So tomorrow will be the day! I’ll have completed herbals and fruit blends and black teas. I think next up is likely to be green tea given that I have a ton of oolongs and even more samples.

Current count is,

Matchas to go: 6

Other green teas to go: 8

So I won’t make it this long weekend, and the next couple of weekends I’ll be on a business trip. But if I get all the tasting in as planned I’ll be very close to having tasted all the greens and matchas and written notes about them, too.

I discovered a couple of white teas still in my stash while doing this exercise, so I can’t claim victory there yet, and the oolongs and pu-erhs will take a while. But progress is good.

Now. This tea. The smell in the tin is candy-sweet cinnamon, in the same vein as the Harney and others. After steeping, it becomes a bit more cinnamon stick-like. Still sweet, but more spice than candy. It’s a medium orange-brown and clear.

The flavor has just the subtlest orange, which comes out mostly in the finish and aftertaste. I do taste clove, but just barely, for which I am grateful.

It’s rather the Constant Comment flavor profile, but with sweeter cinnamon and less heavy on the clove. Different from the Harney — less like red hots, more like stick cinnamon.

I like just as well, for different reasons.

Flavors: Candy, Cinnamon, Clove, Orange, Spices

Preparation
Boiling 3 min, 0 sec 2 tsp 500 OZ / 14786 ML

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95
drank Jasmine Reserve by Art of Tea
1920 tasting notes

How am I the first to write a note about this tea?

As those of you who have read my notes over lo these many years know, I am a huge fan of jasmine green tea. Huge. Many people are saying. Big league.

I think I was saving this one because it smelled so awesome in the packet. By awesome, I mean that it smells very much like jasmine flowers, not like painted-on jasmine flavor.

That is also the case after steeping. It’s definitely jasmine flowers. There’s something even slightly nectary and polleny about the aroma. Bingo. The tea is clear and golden yellow.

And wow, it tastes just like it smells.

I am in love.

Flavors: Jasmine

Preparation
175 °F / 79 °C 1 min, 30 sec 2 tsp 17 OZ / 500 ML

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89
drank Green Pomegranate by Art of Tea
1920 tasting notes

I opened this for the first time today because I’m trying to taste a new green and write a note about it at least every time I sip down a large tin of green to keep a balance going.

The ingredients list mentions rosehips and raspberries “and other natural flavors” which is interesting given the name. The other natural flavors must be the “essence of pomegranate”?

There’s a strong fruity smell in the packet. If I didn’t know about the raspberries, I probably would have said it smelled like pomegranate. But knowing, I sometimes smell pomegranate and sometimes raspberries.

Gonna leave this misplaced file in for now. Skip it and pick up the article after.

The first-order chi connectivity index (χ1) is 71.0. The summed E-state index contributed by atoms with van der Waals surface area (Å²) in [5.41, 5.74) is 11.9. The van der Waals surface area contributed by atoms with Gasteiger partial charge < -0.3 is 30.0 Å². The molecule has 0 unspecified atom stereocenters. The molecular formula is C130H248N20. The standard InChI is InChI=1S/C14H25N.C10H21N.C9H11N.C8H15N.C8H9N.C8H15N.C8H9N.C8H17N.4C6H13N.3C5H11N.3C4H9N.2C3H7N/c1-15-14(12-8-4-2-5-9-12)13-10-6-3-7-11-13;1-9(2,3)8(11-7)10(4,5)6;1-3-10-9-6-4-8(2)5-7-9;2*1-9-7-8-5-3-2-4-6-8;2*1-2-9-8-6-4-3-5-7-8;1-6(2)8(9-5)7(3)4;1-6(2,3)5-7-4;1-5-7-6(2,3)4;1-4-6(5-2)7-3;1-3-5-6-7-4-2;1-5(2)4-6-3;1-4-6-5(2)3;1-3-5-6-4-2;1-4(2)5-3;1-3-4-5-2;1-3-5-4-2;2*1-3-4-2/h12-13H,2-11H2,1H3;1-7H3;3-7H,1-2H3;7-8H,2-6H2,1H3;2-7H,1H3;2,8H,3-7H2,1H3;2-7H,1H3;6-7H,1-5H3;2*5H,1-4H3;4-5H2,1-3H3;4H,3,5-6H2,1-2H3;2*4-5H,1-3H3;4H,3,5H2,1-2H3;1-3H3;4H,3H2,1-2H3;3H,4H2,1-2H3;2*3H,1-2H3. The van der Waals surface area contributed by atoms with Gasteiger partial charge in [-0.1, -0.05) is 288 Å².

The tea is a strong, gold color and has a juicy fruity smell.

Amazingly, in the flavor, the combination of raspberry and whatever the flavoring agent does remind me of pomegranate, though not as tart. Which is actually good, because if it was that tart I’m not sure I’d enjoy drinking it.

The berries sweeten the flavor up nicely. Certainly, at times while drinking this I think of raspberry rather than pomegranate. But I quite like raspberry, so that’s not such a bad thing.

I didn’t experience any of the bitterness others have mentioned steeping at my standard time and temp for green tea.

Very nice indeed.

Flavors: Fruity, Raspberry, Sweet

Preparation
175 °F / 79 °C 1 min, 30 sec 2 tsp 17 OZ / 500 ML
Mastress Alita

This was one of the first flavored greens I ever had when I first got into tea as a hobby, and it’s still one of my favorites. Seeing this brings back a lot of nostalgia. I still have a large bag in my cupboard, maybe I’ll make a cuppa this afternoon being reminded of it!

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45

A Berry Frui-tea July! Here is another of my most ancient Art of Tea samplers… I want to say early 2017? I guess that was long enough in blend-time that they’ve now discontinued this one. It always amazes me that I can procrastinate on a sample and then find that the tea is no longer carried by the vendor by the time I get around to it…

So different than most hibi-hip fruit teas I sample, this one is mixed with rooibos and honeybush. I like hibi-hip fruit teas, and I like rooibos/honeybush teas, so this really should be a shoe-in for me. Smelling the sample, I couldn’t even really smell the rooibos/honeybush, I just got a strong tropical fruity scent out of the bag.

I found myself a little perplexed on how I wanted to make this — I prefer hibi-hip teas iced, but prefer rooibos teas warm! Obviously the only solution was to try the sampler both ways! The warm cuppa was actually quite nice. The flavor reminded me a lot of Tea Chai Te’s Papaya and Pineapple tea (a hibi-hip fruit tea that is sans rooibos/honeybush) since it had that same sort of tangy tropical fruit taste with a very hibiscus-fruity base flavor. The main difference here is the base wasn’t so thick in mouthfeel, and a little less tangy from the lack of papaya, with a slightly stronger pineapple note. The tangy fruit notes also felt a little more rounded and sweeter; I really couldn’t taste any distinct rooibos or honeybush flavor notes against the fruit, but I think it was sweetening up the tea a good deal. Still probably too tart/tangy for anyone sensitive to hibi-hip, though (unless adding sweetener, of course).

Then I tried it iced… and ooooooooooh did I suddenly taste that rooibos! And I do not like the taste of iced rooibos, because for some reason when rooibos is iced, I only get a very distinct “cough syrup” flavor from it, that under most circumstances, I don’t get in warm tea (this may just be when it is paired with fruity flavors… I’m not sure!) In any event, this batch of iced tea tasted like cough syrup. Ya, no.